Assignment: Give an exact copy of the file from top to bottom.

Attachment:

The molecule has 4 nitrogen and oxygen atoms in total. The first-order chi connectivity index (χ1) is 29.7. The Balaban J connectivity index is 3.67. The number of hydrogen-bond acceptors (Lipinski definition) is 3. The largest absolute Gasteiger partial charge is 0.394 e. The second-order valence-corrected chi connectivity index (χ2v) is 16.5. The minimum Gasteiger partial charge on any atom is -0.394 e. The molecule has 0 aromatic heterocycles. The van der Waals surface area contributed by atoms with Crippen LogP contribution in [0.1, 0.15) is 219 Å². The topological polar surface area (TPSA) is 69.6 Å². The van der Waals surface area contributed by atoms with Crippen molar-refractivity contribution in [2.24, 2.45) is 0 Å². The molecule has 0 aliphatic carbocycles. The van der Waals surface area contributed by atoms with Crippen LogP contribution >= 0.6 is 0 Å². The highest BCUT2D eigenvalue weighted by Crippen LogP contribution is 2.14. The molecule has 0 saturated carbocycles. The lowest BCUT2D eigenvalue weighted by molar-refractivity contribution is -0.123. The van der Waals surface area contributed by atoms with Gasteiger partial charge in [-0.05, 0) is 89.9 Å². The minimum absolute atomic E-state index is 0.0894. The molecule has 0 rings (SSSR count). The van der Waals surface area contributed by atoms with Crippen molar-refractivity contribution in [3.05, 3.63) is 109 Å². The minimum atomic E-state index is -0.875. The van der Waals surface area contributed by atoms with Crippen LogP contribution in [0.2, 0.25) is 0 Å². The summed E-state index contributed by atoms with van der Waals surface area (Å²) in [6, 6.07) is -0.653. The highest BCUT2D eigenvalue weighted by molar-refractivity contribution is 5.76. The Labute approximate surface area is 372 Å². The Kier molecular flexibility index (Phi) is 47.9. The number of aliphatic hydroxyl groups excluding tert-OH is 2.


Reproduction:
The molecule has 4 nitrogen and oxygen atoms in total. The first-order chi connectivity index (χ1) is 29.7. The Balaban J connectivity index is 3.67. The number of hydrogen-bond acceptors (Lipinski definition) is 3. The largest absolute Gasteiger partial charge is 0.394 e. The second-order valence-corrected chi connectivity index (χ2v) is 16.5. The minimum Gasteiger partial charge on any atom is -0.394 e. The molecule has 0 aromatic heterocycles. The van der Waals surface area contributed by atoms with Crippen LogP contribution in [0.1, 0.15) is 219 Å². The topological polar surface area (TPSA) is 69.6 Å². The van der Waals surface area contributed by atoms with Crippen molar-refractivity contribution in [2.24, 2.45) is 0 Å². The molecule has 0 aliphatic carbocycles. The van der Waals surface area contributed by atoms with Crippen LogP contribution >= 0.6 is 0 Å². The highest BCUT2D eigenvalue weighted by Crippen LogP contribution is 2.14. The molecule has 0 saturated carbocycles. The lowest BCUT2D eigenvalue weighted by molar-refractivity contribution is -0.123. The van der Waals surface area contributed by atoms with Gasteiger partial charge in [-0.05, 0) is 89.9 Å². The minimum absolute atomic E-state index is 0.0894. The molecule has 0 rings (SSSR count). The van der Waals surface area contributed by atoms with Crippen molar-refractivity contribution in [3.05, 3.63) is 109 Å². The minimum atomic E-state index is -0.875. The van der Waals surface area contributed by atoms with Crippen LogP contribution in [0.2, 0.25) is 0 Å². The summed E-state index contributed by atoms with van der Waals surface area (Å²) in [6, 6.07) is -0.653. The highest BCUT2D eigenvalue weighted by molar-refractivity contribution is 5.76. The Labute approximate surface area is 372 Å². The Kier molecular flexibility index (Phi) is 47.9. The number of aliphatic hydroxyl groups excluding tert-OH is 2.